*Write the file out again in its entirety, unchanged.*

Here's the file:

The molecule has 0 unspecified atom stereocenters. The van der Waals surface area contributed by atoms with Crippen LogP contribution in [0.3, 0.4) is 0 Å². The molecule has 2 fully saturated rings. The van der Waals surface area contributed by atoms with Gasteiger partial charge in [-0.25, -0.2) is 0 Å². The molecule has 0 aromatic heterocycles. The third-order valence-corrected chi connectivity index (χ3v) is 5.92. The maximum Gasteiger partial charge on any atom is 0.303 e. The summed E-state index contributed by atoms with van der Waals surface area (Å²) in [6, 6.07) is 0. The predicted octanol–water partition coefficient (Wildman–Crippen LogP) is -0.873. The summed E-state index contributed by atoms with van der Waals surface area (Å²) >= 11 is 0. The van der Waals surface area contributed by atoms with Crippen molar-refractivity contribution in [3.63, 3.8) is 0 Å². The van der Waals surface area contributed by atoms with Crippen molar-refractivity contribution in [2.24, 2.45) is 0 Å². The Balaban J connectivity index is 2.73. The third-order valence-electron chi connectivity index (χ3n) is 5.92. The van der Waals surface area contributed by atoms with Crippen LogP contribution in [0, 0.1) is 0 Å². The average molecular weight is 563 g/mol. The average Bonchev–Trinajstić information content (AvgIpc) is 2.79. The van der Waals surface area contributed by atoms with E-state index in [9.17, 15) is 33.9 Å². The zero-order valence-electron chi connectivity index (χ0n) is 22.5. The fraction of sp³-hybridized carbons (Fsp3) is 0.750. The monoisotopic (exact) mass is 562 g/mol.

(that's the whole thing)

The molecule has 0 unspecified atom stereocenters. The van der Waals surface area contributed by atoms with Crippen LogP contribution in [0.3, 0.4) is 0 Å². The molecule has 2 fully saturated rings. The van der Waals surface area contributed by atoms with Gasteiger partial charge in [-0.25, -0.2) is 0 Å². The molecule has 0 aromatic heterocycles. The third-order valence-corrected chi connectivity index (χ3v) is 5.92. The maximum Gasteiger partial charge on any atom is 0.303 e. The summed E-state index contributed by atoms with van der Waals surface area (Å²) in [6, 6.07) is 0. The predicted octanol–water partition coefficient (Wildman–Crippen LogP) is -0.873. The summed E-state index contributed by atoms with van der Waals surface area (Å²) >= 11 is 0. The van der Waals surface area contributed by atoms with Crippen molar-refractivity contribution in [3.63, 3.8) is 0 Å². The van der Waals surface area contributed by atoms with Crippen molar-refractivity contribution in [2.24, 2.45) is 0 Å². The Balaban J connectivity index is 2.73. The third-order valence-electron chi connectivity index (χ3n) is 5.92. The van der Waals surface area contributed by atoms with Crippen LogP contribution in [0, 0.1) is 0 Å². The average molecular weight is 563 g/mol. The average Bonchev–Trinajstić information content (AvgIpc) is 2.79. The van der Waals surface area contributed by atoms with E-state index in [9.17, 15) is 33.9 Å². The zero-order valence-electron chi connectivity index (χ0n) is 22.5. The fraction of sp³-hybridized carbons (Fsp3) is 0.750. The monoisotopic (exact) mass is 562 g/mol.